Opinion: The Growing Case for Cloud in Operational Risk Management

Arin Ray

High regulatory scrutiny and considerations about data security in financial services long meant that risk management wasn’t a traditional fit for cloud migration. That’s changing.

By Arin Ray

Now, cloud-based models are being adopted across the financial services value chain—even for functions that, until recently, hadn’t been part of the cloud journey, including operational risk management. One marker of this: 82% of respondents in a survey of banks agree or strongly agree that cloud-based deployment is where they’ll be in the coming five years.

Financial institutions (FIs) are demonstrating a growing desire for cloud as a way of being more open, faster, nimbler, and more easily connected with both internal and external ecosystems. The trend toward the cloud for operational risk management is being embraced by banking, insurance, capital markets, and asset and wealth management institutions.

Why now for operational risk management in the cloud?

Historically managed with on-premises solutions, operational risk management in financial services includes risk functions, such as anti-fraud, anti-money laundering (AML); cybersecurity; governance, risk, and compliance (GRC); know your customer (KYC); regulatory change management and reporting; suitability and conduct management; and trade surveillance. As cloud providers invest significantly in fortifying data security and privacy over the cloud, and expanding geographic availability, FIs show a growing (but still cautious) willingness to move these functions to the cloud.

The cloud imperative is now clearer than ever for banking and financial services, even though regulated industries such as these have lagged in the past. The pandemic drove some of this acceleration, as digitization trends ramped up, as enterprises moved to unite disparate processes and siloed operations, and FIs turned to the cloud to support collaboration among remote employees.

Other factors are also at play. FIs now recognize that the cloud can offer benefits for their infrastructure and technology, beyond the cost-optimization considerations that had long been the main focus. These include streamlined, faster deployments; easier maintenance and upgrades; and advanced analytics, artificial intelligence (AI), and machine learning (ML) techniques. As part of a trend seen over the past five years toward a modular architecture for technology stacks, FIs are embracing the building blocks that can be easily integrated and shared (e.g., across business lines, channels, products, regions of operation); breaking down silos in this manner is particularly important for risk functions, where tighter integration is necessary.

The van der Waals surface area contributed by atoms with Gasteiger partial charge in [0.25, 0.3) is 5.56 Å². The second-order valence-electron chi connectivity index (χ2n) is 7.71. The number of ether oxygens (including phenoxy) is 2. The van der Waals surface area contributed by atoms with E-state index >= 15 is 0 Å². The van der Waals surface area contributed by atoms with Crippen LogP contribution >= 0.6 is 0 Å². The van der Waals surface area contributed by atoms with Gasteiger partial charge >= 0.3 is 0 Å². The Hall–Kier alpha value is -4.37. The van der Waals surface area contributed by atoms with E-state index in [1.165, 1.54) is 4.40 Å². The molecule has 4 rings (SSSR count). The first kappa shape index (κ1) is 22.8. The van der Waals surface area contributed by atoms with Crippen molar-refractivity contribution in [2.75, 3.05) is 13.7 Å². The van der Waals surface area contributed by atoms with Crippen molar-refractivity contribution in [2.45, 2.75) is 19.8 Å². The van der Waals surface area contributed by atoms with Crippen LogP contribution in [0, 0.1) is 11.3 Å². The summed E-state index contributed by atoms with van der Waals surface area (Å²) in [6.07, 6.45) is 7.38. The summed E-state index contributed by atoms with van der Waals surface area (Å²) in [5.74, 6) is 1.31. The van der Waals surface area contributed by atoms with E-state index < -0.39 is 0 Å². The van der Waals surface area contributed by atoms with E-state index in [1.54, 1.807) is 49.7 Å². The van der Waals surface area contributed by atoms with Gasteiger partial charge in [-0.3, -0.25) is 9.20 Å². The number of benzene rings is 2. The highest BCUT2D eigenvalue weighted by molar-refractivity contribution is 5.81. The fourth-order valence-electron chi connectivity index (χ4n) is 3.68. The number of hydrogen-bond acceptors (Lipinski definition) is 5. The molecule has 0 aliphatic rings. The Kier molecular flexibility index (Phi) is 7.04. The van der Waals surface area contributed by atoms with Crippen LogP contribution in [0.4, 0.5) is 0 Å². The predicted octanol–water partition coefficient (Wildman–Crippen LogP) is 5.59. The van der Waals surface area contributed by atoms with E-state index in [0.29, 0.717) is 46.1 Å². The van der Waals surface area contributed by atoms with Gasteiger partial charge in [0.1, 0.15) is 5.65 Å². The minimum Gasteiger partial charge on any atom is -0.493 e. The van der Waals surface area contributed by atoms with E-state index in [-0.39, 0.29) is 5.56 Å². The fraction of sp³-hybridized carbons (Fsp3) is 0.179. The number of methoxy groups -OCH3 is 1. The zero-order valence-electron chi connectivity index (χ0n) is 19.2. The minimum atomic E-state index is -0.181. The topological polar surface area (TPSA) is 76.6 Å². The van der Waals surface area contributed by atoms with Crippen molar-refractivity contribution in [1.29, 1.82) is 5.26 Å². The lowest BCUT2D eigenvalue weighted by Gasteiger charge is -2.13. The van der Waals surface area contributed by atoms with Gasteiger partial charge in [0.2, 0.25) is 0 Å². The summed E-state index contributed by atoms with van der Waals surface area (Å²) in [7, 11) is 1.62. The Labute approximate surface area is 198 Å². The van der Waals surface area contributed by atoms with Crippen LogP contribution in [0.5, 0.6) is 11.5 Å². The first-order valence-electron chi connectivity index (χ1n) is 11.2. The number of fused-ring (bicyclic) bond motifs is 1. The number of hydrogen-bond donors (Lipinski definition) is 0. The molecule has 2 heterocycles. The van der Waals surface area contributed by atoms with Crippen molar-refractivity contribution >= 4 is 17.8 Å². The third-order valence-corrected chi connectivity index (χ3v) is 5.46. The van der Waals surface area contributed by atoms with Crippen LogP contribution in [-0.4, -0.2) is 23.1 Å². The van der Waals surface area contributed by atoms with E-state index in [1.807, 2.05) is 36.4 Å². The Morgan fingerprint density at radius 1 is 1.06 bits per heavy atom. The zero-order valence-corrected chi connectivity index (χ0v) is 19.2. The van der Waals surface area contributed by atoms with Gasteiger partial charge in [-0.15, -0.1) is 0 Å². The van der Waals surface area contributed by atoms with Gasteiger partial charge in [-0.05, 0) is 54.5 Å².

The current solutions provider landscape—rich with cloud-native innovation and value propositions that solve intractable challenges in risk and compliance—means that FIs can select risk management technology from a robust vendor ecosystem, evaluating options from startups and incumbents against in-house options. FIs are recognizing that the major cloud providers are better equipped than the FIs themselves to invest in, manage, and strengthen capabilities such as compliance, data security, privacy, and residency aspects.

Cloud use cases for operational risk management

The digital transformation journeys of FIs will depend on cloud-based models that support multiple functions in operational risk management. Cloud-based solutions are being adopted for use cases including:

  • AML: In AML, cloud favorability is particularly high in watchlist screening, as it supports faster KYC onboarding, transaction screening at scale, and multilingual text analysis. Cloud-based AML deployments offer cost advantages and ease of maintenance for small-and mid-sized FIs; larger FIs are using it for advanced analytics.
  • Anti-fraud: Cloud-based platforms help monitor cross-channel fraud, evaluating fraud risks across channels and devices. Cloud can help integrate functions including unified AML and anti-fraud operations, identity authentication and verification, and insider and enterprise fraud management.
  • Conduct: Conduct solutions to track employee sales practices, government/ corporate relationships, investments, and outside business activities. Cloud deployment supports distributed solutions to maximize engagement and use by employees and stakeholders.
  • GRC: A cloud-based GRC approach unites all operational risk management and compliance elements into a single source of truth, providing an agile, scalable, cost-effective integrated view of the FI’s risk situation. The result: an automated, centralized collection of risk assessments, enterprise-wide, and nearly real-time analyses and visualization capabilities.
  • KYC: Cloud helps centralize and support the sharing of KYC case investigation tasks and results, data and documents. Contemporary cloud-based KYC solutions support scalable advanced analytics and real-time search.